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> The author fails to point out why would anyone want low level memory access.

To get out of the sandbox and wreak havoc? No really, NativeClient is the __last__ thing the Web needs. In the end people will either port their old, bug ridden and insecure C++ code to that thing or they will write new platform dependent code... or both at the same time. That's completely against the OpenWeb.




> To get out of the sandbox and wreak havoc?

NaCl, on the whole, is sound. There have only been a few attacks against it, and those were largely during the "come own us" phase. I'm sure there will be further attacks against it, but that is the last issue in play here. Cross-platform and existing standards compatibility are by far the more important ones, not to mention the benefits of code you can optimize as you see fit (Javascript, Flash, and other high-level languages).

Worrying about sandbox escapes from NaCl is silly when you consider the insane attack surface that existing browsers expose to the JS engine.

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I don't worry about NaCI itself, I worry about someone who's too stupid to implement it correctly. And those people are everywhere, especially in big companies. i.e. Nintendo, broken (self built!) RSA in the Wii or even better Sony, using the same "random" number for all their crypto on the PS3... yes FX and Chrome are Open Source, but MS and Opera are not.

Anyways, I'd rather spent a lot of time improving the JITs instead of writing "optimized" low level code myself these days.

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You have two choices: use Google's implementation, which is open source and licensed such that it can be used effectively anywhere, or implement it yourself. Implementing it yourself, as long as you follow the NaCl "spec" (a term I use very loosely here) is pretty simple, although it isn't without pitfalls; you should use the existing implementation unless there's a good reason to do otherwise, though.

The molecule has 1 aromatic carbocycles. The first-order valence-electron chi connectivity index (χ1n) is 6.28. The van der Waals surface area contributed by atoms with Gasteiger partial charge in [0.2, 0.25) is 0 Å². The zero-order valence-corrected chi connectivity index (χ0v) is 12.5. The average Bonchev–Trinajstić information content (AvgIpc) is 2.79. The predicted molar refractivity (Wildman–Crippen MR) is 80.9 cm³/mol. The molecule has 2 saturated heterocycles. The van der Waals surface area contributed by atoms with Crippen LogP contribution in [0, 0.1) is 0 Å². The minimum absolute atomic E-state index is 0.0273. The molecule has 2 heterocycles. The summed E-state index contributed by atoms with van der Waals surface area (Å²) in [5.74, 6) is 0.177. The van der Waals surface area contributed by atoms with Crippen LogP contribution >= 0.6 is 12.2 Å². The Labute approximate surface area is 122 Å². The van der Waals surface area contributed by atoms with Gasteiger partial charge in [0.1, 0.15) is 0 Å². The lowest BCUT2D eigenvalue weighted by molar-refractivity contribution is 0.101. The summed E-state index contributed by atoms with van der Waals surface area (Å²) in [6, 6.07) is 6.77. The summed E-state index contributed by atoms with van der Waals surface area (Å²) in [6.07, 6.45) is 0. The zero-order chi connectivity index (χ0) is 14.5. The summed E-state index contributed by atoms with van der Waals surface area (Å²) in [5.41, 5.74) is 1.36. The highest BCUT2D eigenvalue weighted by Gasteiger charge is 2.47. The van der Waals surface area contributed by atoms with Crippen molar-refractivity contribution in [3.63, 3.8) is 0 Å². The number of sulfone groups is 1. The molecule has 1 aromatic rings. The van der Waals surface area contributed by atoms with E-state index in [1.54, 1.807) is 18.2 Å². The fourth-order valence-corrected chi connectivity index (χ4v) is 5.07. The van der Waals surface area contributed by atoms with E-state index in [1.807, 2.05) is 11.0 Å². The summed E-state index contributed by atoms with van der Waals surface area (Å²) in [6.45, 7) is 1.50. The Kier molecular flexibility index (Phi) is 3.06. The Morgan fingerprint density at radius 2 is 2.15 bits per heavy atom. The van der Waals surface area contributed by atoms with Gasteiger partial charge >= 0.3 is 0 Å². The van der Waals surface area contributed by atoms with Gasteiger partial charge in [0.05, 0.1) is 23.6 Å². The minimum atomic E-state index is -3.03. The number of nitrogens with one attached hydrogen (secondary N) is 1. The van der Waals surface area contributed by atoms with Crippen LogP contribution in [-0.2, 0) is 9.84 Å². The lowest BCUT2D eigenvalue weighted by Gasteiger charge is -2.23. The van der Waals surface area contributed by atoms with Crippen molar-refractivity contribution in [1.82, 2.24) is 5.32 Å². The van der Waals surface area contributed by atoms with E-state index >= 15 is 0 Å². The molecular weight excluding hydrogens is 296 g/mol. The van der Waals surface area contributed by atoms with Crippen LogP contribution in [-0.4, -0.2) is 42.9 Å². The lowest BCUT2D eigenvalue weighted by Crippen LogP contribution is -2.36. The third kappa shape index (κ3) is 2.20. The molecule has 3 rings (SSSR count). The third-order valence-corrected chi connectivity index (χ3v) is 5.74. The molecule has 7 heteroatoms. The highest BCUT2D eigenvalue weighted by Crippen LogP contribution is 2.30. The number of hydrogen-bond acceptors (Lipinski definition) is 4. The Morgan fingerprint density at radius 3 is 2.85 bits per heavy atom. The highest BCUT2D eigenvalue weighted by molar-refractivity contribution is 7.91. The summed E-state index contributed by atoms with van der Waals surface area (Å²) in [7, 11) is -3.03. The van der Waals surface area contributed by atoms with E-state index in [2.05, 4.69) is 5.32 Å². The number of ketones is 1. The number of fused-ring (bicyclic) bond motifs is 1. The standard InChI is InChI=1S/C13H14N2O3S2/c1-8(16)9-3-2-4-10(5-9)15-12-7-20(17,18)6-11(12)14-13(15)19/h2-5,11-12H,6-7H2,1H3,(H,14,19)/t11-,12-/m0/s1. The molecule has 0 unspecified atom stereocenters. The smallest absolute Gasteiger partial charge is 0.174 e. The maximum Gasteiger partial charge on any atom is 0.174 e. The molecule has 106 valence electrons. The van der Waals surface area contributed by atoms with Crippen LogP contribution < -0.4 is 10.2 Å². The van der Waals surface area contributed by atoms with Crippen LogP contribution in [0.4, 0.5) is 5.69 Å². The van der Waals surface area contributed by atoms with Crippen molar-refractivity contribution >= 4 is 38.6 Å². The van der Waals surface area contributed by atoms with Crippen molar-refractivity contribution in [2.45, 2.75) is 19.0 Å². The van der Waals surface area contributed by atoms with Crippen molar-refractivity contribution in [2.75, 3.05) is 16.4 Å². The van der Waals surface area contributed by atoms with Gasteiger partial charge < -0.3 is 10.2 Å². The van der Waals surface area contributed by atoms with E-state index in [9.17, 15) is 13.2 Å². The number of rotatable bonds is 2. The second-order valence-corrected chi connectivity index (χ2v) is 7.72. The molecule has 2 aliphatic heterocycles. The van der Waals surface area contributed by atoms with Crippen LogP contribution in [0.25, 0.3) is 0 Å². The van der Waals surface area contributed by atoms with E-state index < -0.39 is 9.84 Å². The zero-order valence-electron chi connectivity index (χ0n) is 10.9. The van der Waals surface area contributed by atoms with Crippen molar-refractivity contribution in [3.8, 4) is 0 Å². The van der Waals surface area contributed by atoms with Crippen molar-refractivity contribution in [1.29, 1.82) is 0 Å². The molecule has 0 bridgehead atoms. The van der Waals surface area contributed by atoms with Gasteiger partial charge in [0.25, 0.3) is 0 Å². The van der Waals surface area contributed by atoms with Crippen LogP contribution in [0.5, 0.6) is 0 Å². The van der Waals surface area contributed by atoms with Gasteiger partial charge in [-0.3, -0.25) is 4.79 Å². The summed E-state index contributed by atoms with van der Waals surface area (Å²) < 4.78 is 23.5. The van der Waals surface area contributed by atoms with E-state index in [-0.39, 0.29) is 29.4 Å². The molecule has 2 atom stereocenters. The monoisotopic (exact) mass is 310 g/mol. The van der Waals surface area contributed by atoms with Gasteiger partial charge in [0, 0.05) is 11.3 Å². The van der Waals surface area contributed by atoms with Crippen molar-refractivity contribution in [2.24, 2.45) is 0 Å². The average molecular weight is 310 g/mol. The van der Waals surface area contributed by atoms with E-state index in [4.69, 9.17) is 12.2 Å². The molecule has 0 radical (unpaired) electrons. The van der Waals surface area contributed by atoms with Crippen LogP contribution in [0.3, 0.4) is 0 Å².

Personally, I'm a huge fan of the everything-managed approach (hell, I started a pure-managed OS project for a reason), but I don't think that's a reason to avoid NaCl.

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Most standards bodies require at least two independent implementations of a specification before labelling it a standard.

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Apparently ISO is not one of them, OOXML required zero implementations

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I'm sure there will be further attacks against it, but that is the last issue in play here.

I'm sure this attitude will survive for many years to come, although it really shouldn't.

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